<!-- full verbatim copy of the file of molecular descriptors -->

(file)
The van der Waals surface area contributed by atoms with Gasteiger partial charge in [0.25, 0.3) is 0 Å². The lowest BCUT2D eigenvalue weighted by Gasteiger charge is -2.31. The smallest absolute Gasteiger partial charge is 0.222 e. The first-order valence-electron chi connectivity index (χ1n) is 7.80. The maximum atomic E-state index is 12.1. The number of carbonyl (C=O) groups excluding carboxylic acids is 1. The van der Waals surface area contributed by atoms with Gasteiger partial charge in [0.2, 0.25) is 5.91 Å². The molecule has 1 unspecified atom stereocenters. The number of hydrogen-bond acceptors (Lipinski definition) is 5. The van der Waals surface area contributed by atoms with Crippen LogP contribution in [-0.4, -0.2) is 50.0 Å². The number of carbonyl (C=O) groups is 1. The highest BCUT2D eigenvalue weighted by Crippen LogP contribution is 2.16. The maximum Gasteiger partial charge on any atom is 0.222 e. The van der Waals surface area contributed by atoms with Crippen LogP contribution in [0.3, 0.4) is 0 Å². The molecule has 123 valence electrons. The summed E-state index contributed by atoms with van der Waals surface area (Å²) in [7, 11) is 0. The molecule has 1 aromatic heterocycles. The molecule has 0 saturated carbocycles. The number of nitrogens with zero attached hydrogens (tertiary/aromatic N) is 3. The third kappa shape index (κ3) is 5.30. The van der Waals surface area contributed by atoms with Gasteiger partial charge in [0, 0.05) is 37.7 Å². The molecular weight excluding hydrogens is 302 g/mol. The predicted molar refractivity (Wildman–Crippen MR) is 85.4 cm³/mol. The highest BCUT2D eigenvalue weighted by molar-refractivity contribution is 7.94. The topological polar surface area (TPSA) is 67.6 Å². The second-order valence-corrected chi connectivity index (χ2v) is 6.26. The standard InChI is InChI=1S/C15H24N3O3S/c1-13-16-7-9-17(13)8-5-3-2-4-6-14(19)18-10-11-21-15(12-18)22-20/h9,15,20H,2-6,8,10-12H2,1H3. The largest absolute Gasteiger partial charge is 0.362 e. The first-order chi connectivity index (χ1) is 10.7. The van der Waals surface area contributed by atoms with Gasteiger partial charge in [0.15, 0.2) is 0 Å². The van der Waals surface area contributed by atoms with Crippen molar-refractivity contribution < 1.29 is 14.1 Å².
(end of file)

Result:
The van der Waals surface area contributed by atoms with Gasteiger partial charge in [0.25, 0.3) is 0 Å². The lowest BCUT2D eigenvalue weighted by Gasteiger charge is -2.31. The smallest absolute Gasteiger partial charge is 0.222 e. The first-order valence-electron chi connectivity index (χ1n) is 7.80. The maximum atomic E-state index is 12.1. The number of carbonyl (C=O) groups excluding carboxylic acids is 1. The van der Waals surface area contributed by atoms with Gasteiger partial charge in [0.2, 0.25) is 5.91 Å². The molecule has 1 unspecified atom stereocenters. The number of hydrogen-bond acceptors (Lipinski definition) is 5. The van der Waals surface area contributed by atoms with Crippen LogP contribution in [-0.4, -0.2) is 50.0 Å². The number of carbonyl (C=O) groups is 1. The highest BCUT2D eigenvalue weighted by Crippen LogP contribution is 2.16. The maximum Gasteiger partial charge on any atom is 0.222 e. The van der Waals surface area contributed by atoms with Crippen LogP contribution in [0.3, 0.4) is 0 Å². The molecule has 123 valence electrons. The summed E-state index contributed by atoms with van der Waals surface area (Å²) in [7, 11) is 0. The molecule has 1 aromatic heterocycles. The molecule has 0 saturated carbocycles. The number of nitrogens with zero attached hydrogens (tertiary/aromatic N) is 3. The third kappa shape index (κ3) is 5.30. The van der Waals surface area contributed by atoms with Gasteiger partial charge in [0, 0.05) is 37.7 Å². The molecular weight excluding hydrogens is 302 g/mol. The predicted molar refractivity (Wildman–Crippen MR) is 85.4 cm³/mol. The highest BCUT2D eigenvalue weighted by molar-refractivity contribution is 7.94. The topological polar surface area (TPSA) is 67.6 Å². The second-order valence-corrected chi connectivity index (χ2v) is 6.26. The standard InChI is InChI=1S/C15H24N3O3S/c1-13-16-7-9-17(13)8-5-3-2-4-6-14(19)18-10-11-21-15(12-18)22-20/h9,15,20H,2-6,8,10-12H2,1H3. The largest absolute Gasteiger partial charge is 0.362 e. The first-order chi connectivity index (χ1) is 10.7. The van der Waals surface area contributed by atoms with Gasteiger partial charge in [0.15, 0.2) is 0 Å². The van der Waals surface area contributed by atoms with Crippen molar-refractivity contribution < 1.29 is 14.1 Å².